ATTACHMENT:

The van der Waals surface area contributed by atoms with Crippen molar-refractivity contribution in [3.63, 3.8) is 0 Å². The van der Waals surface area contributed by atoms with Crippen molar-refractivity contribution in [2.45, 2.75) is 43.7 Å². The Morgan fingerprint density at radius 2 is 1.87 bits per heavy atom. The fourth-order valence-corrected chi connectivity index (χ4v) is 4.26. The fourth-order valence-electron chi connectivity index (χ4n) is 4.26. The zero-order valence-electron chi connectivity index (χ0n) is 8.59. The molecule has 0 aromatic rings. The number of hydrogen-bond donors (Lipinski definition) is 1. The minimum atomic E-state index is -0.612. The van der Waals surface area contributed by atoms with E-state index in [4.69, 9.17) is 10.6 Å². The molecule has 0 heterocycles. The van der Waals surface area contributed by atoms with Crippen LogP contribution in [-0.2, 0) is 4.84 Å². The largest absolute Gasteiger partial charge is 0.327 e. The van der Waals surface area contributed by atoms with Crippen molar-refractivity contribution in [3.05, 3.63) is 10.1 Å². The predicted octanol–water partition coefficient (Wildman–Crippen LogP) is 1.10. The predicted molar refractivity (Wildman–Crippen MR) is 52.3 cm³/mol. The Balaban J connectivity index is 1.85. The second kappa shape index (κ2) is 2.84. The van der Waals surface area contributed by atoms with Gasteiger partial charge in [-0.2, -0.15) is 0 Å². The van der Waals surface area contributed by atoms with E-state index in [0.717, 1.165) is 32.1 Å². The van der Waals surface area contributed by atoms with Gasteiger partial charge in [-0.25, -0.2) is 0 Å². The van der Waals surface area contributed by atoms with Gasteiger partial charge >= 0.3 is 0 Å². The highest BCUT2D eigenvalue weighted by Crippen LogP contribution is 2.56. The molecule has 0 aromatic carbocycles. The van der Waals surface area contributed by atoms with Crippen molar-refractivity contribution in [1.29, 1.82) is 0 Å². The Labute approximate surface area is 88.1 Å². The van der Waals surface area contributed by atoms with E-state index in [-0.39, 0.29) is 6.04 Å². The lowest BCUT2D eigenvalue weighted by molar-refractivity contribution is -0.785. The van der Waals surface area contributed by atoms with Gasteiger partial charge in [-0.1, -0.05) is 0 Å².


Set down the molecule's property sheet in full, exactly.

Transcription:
The van der Waals surface area contributed by atoms with Crippen molar-refractivity contribution in [3.63, 3.8) is 0 Å². The van der Waals surface area contributed by atoms with Crippen molar-refractivity contribution in [2.45, 2.75) is 43.7 Å². The Morgan fingerprint density at radius 2 is 1.87 bits per heavy atom. The fourth-order valence-corrected chi connectivity index (χ4v) is 4.26. The fourth-order valence-electron chi connectivity index (χ4n) is 4.26. The zero-order valence-electron chi connectivity index (χ0n) is 8.59. The molecule has 0 aromatic rings. The number of hydrogen-bond donors (Lipinski definition) is 1. The minimum atomic E-state index is -0.612. The van der Waals surface area contributed by atoms with E-state index in [4.69, 9.17) is 10.6 Å². The molecule has 0 heterocycles. The van der Waals surface area contributed by atoms with Crippen LogP contribution in [-0.2, 0) is 4.84 Å². The largest absolute Gasteiger partial charge is 0.327 e. The van der Waals surface area contributed by atoms with Crippen molar-refractivity contribution in [3.05, 3.63) is 10.1 Å². The predicted octanol–water partition coefficient (Wildman–Crippen LogP) is 1.10. The predicted molar refractivity (Wildman–Crippen MR) is 52.3 cm³/mol. The Balaban J connectivity index is 1.85. The second kappa shape index (κ2) is 2.84. The van der Waals surface area contributed by atoms with Gasteiger partial charge in [-0.2, -0.15) is 0 Å². The van der Waals surface area contributed by atoms with E-state index in [0.717, 1.165) is 32.1 Å². The van der Waals surface area contributed by atoms with Gasteiger partial charge in [-0.25, -0.2) is 0 Å². The van der Waals surface area contributed by atoms with Gasteiger partial charge >= 0.3 is 0 Å². The highest BCUT2D eigenvalue weighted by Crippen LogP contribution is 2.56. The molecule has 0 aromatic carbocycles. The van der Waals surface area contributed by atoms with Crippen molar-refractivity contribution in [1.29, 1.82) is 0 Å². The Labute approximate surface area is 88.1 Å². The van der Waals surface area contributed by atoms with E-state index in [-0.39, 0.29) is 6.04 Å². The lowest BCUT2D eigenvalue weighted by molar-refractivity contribution is -0.785. The van der Waals surface area contributed by atoms with Gasteiger partial charge in [-0.1, -0.05) is 0 Å².